Didronel PMO (etidronate) is specifically licensed to treat Paget’s disease, a serious bone-thinning condition. But so enthusiastic was the manufacturer about the benefits of its drug that it urged doctors to prescribe it for wrist and hip fractures, and to prevent osteoporosis in postmenopausal women. Unfortunately, it has never been licensed for these conditions.
It’s a drug that should be taken with great care. It can cause osteomalacia, an adult form of rickets due to a lack of vitamin D. As a result, patients should also be supplementing with vitamin D, or adding more vitamin D-rich products, such as milk and dairy, to the diet.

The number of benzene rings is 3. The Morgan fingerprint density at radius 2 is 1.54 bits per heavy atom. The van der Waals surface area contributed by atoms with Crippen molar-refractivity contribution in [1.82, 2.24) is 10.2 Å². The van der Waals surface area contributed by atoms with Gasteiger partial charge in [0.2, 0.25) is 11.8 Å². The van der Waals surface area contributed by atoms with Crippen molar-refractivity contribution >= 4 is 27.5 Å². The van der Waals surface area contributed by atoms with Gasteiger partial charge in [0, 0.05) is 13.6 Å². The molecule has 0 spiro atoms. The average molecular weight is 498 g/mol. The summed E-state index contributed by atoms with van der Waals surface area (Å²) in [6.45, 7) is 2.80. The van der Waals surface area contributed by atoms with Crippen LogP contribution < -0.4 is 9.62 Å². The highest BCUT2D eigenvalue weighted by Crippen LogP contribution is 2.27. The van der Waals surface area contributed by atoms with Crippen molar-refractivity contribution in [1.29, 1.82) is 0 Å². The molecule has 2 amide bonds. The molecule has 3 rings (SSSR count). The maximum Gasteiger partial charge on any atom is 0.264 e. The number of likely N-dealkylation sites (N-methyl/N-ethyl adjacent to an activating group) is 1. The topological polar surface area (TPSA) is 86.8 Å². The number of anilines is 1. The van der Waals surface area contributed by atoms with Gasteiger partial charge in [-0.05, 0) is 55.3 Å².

The problem is that the patient has to get it just right. Take either too much or too little vitamin D and you likely to suffer a reaction to the drug, which can include nausea, abdominal pain, constipation, vomiting and angioedema, or fluid retention of the blood vessels.